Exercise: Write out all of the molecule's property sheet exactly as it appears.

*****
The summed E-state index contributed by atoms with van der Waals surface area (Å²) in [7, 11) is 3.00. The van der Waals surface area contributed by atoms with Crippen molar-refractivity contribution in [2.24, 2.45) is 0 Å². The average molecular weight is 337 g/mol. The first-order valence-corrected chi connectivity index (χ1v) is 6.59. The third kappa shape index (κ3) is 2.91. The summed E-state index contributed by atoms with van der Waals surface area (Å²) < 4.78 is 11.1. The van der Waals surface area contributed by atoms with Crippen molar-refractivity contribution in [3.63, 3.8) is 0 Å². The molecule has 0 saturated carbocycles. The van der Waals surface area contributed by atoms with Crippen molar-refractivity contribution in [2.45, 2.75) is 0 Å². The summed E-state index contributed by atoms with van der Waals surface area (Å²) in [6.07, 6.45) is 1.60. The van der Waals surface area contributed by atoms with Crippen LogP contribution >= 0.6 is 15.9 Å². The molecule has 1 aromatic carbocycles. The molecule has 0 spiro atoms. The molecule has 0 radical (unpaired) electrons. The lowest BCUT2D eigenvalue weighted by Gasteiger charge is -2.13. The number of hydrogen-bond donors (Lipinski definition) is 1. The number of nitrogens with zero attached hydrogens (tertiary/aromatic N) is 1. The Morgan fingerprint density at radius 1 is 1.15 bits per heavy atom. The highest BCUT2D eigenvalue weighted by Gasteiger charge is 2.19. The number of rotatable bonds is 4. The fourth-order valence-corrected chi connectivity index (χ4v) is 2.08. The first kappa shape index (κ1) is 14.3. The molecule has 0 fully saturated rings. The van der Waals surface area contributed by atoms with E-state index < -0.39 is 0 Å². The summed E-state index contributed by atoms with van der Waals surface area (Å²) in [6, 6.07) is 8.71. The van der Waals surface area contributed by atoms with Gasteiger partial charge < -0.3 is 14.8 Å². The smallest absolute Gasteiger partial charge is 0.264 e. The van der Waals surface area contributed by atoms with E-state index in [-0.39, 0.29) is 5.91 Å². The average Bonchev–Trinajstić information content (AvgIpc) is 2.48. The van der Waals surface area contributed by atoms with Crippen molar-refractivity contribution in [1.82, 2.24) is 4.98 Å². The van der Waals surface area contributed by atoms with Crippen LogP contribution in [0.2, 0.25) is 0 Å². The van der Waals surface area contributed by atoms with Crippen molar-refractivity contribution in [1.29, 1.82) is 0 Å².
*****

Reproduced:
The summed E-state index contributed by atoms with van der Waals surface area (Å²) in [7, 11) is 3.00. The van der Waals surface area contributed by atoms with Crippen molar-refractivity contribution in [2.24, 2.45) is 0 Å². The average molecular weight is 337 g/mol. The first-order valence-corrected chi connectivity index (χ1v) is 6.59. The third kappa shape index (κ3) is 2.91. The summed E-state index contributed by atoms with van der Waals surface area (Å²) < 4.78 is 11.1. The van der Waals surface area contributed by atoms with Crippen molar-refractivity contribution in [3.63, 3.8) is 0 Å². The molecule has 0 saturated carbocycles. The van der Waals surface area contributed by atoms with Crippen molar-refractivity contribution in [2.45, 2.75) is 0 Å². The summed E-state index contributed by atoms with van der Waals surface area (Å²) in [6.07, 6.45) is 1.60. The van der Waals surface area contributed by atoms with Crippen LogP contribution >= 0.6 is 15.9 Å². The molecule has 1 aromatic carbocycles. The molecule has 0 spiro atoms. The molecule has 0 radical (unpaired) electrons. The lowest BCUT2D eigenvalue weighted by Gasteiger charge is -2.13. The number of hydrogen-bond donors (Lipinski definition) is 1. The number of nitrogens with zero attached hydrogens (tertiary/aromatic N) is 1. The Morgan fingerprint density at radius 1 is 1.15 bits per heavy atom. The highest BCUT2D eigenvalue weighted by Gasteiger charge is 2.19. The number of rotatable bonds is 4. The fourth-order valence-corrected chi connectivity index (χ4v) is 2.08. The first kappa shape index (κ1) is 14.3. The molecule has 0 fully saturated rings. The van der Waals surface area contributed by atoms with E-state index < -0.39 is 0 Å². The summed E-state index contributed by atoms with van der Waals surface area (Å²) in [6, 6.07) is 8.71. The van der Waals surface area contributed by atoms with Gasteiger partial charge < -0.3 is 14.8 Å². The smallest absolute Gasteiger partial charge is 0.264 e. The van der Waals surface area contributed by atoms with E-state index in [-0.39, 0.29) is 5.91 Å². The average Bonchev–Trinajstić information content (AvgIpc) is 2.48. The van der Waals surface area contributed by atoms with Crippen molar-refractivity contribution in [1.82, 2.24) is 4.98 Å². The van der Waals surface area contributed by atoms with Crippen LogP contribution in [0.2, 0.25) is 0 Å². The van der Waals surface area contributed by atoms with Crippen molar-refractivity contribution in [1.29, 1.82) is 0 Å².